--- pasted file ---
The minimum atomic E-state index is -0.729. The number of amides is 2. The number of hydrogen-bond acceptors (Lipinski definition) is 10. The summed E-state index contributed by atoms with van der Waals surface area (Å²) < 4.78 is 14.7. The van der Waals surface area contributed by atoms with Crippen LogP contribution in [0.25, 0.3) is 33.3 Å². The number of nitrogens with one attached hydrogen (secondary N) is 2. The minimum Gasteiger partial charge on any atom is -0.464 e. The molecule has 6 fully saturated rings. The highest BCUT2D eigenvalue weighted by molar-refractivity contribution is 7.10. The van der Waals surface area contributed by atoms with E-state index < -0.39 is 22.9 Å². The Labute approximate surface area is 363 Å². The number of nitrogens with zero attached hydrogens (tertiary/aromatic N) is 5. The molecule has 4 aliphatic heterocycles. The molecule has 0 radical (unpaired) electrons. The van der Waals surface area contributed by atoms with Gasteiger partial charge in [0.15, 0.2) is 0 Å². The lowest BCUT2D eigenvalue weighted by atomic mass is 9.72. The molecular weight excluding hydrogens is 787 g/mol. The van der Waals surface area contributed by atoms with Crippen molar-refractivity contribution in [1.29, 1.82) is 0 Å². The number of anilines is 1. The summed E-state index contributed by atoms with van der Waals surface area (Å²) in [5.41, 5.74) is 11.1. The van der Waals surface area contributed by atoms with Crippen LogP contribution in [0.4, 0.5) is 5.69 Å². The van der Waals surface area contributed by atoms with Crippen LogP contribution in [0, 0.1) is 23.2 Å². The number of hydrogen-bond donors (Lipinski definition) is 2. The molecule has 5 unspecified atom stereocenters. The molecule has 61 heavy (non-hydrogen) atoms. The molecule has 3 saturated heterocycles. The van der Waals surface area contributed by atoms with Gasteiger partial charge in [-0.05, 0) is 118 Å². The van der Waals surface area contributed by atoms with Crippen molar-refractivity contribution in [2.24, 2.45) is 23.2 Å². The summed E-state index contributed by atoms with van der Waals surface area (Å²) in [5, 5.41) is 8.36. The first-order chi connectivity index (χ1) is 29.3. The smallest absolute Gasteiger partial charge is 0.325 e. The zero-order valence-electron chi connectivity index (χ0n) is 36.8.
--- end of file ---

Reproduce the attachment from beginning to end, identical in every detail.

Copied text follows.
The minimum atomic E-state index is -0.729. The number of amides is 2. The number of hydrogen-bond acceptors (Lipinski definition) is 10. The summed E-state index contributed by atoms with van der Waals surface area (Å²) < 4.78 is 14.7. The van der Waals surface area contributed by atoms with Crippen LogP contribution in [0.25, 0.3) is 33.3 Å². The number of nitrogens with one attached hydrogen (secondary N) is 2. The minimum Gasteiger partial charge on any atom is -0.464 e. The molecule has 6 fully saturated rings. The highest BCUT2D eigenvalue weighted by molar-refractivity contribution is 7.10. The van der Waals surface area contributed by atoms with E-state index < -0.39 is 22.9 Å². The Labute approximate surface area is 363 Å². The number of nitrogens with zero attached hydrogens (tertiary/aromatic N) is 5. The molecule has 4 aliphatic heterocycles. The molecule has 0 radical (unpaired) electrons. The van der Waals surface area contributed by atoms with Gasteiger partial charge in [0.15, 0.2) is 0 Å². The lowest BCUT2D eigenvalue weighted by atomic mass is 9.72. The molecular weight excluding hydrogens is 787 g/mol. The van der Waals surface area contributed by atoms with Crippen molar-refractivity contribution in [1.29, 1.82) is 0 Å². The number of anilines is 1. The summed E-state index contributed by atoms with van der Waals surface area (Å²) in [5.41, 5.74) is 11.1. The van der Waals surface area contributed by atoms with Crippen LogP contribution in [0.4, 0.5) is 5.69 Å². The van der Waals surface area contributed by atoms with Crippen LogP contribution in [0, 0.1) is 23.2 Å². The number of hydrogen-bond donors (Lipinski definition) is 2. The molecule has 5 unspecified atom stereocenters. The molecule has 61 heavy (non-hydrogen) atoms. The molecule has 3 saturated heterocycles. The van der Waals surface area contributed by atoms with Gasteiger partial charge in [-0.05, 0) is 118 Å². The van der Waals surface area contributed by atoms with Crippen molar-refractivity contribution in [2.24, 2.45) is 23.2 Å². The summed E-state index contributed by atoms with van der Waals surface area (Å²) in [5, 5.41) is 8.36. The first-order chi connectivity index (χ1) is 29.3. The smallest absolute Gasteiger partial charge is 0.325 e. The zero-order valence-electron chi connectivity index (χ0n) is 36.8.